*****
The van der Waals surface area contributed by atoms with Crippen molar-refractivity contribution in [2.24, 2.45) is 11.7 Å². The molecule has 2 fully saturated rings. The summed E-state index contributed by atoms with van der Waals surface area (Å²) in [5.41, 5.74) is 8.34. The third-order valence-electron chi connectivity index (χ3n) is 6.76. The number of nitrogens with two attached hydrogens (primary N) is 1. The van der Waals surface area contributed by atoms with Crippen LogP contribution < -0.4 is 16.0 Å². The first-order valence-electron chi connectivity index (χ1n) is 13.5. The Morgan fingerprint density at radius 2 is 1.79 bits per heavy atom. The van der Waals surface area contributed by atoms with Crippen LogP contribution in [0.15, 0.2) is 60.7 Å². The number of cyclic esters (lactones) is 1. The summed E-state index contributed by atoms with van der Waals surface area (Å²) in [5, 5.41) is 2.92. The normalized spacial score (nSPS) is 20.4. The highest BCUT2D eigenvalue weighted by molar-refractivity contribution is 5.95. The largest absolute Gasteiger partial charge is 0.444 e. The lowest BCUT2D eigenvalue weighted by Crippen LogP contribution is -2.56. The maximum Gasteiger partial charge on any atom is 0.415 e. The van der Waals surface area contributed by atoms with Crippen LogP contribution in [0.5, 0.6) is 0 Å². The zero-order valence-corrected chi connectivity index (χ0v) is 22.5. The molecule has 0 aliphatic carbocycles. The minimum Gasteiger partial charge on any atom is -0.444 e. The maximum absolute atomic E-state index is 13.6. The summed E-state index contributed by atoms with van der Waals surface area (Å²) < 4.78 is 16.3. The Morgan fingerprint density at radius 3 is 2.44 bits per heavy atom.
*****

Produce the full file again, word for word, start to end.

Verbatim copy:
The van der Waals surface area contributed by atoms with Crippen molar-refractivity contribution in [2.24, 2.45) is 11.7 Å². The molecule has 2 fully saturated rings. The summed E-state index contributed by atoms with van der Waals surface area (Å²) in [5.41, 5.74) is 8.34. The third-order valence-electron chi connectivity index (χ3n) is 6.76. The number of nitrogens with two attached hydrogens (primary N) is 1. The van der Waals surface area contributed by atoms with Crippen LogP contribution < -0.4 is 16.0 Å². The first-order valence-electron chi connectivity index (χ1n) is 13.5. The Morgan fingerprint density at radius 2 is 1.79 bits per heavy atom. The van der Waals surface area contributed by atoms with Crippen LogP contribution in [0.15, 0.2) is 60.7 Å². The number of cyclic esters (lactones) is 1. The summed E-state index contributed by atoms with van der Waals surface area (Å²) in [5, 5.41) is 2.92. The normalized spacial score (nSPS) is 20.4. The highest BCUT2D eigenvalue weighted by molar-refractivity contribution is 5.95. The largest absolute Gasteiger partial charge is 0.444 e. The lowest BCUT2D eigenvalue weighted by Crippen LogP contribution is -2.56. The maximum Gasteiger partial charge on any atom is 0.415 e. The van der Waals surface area contributed by atoms with Crippen LogP contribution in [0.5, 0.6) is 0 Å². The zero-order valence-corrected chi connectivity index (χ0v) is 22.5. The molecule has 0 aliphatic carbocycles. The minimum Gasteiger partial charge on any atom is -0.444 e. The maximum absolute atomic E-state index is 13.6. The summed E-state index contributed by atoms with van der Waals surface area (Å²) < 4.78 is 16.3. The Morgan fingerprint density at radius 3 is 2.44 bits per heavy atom.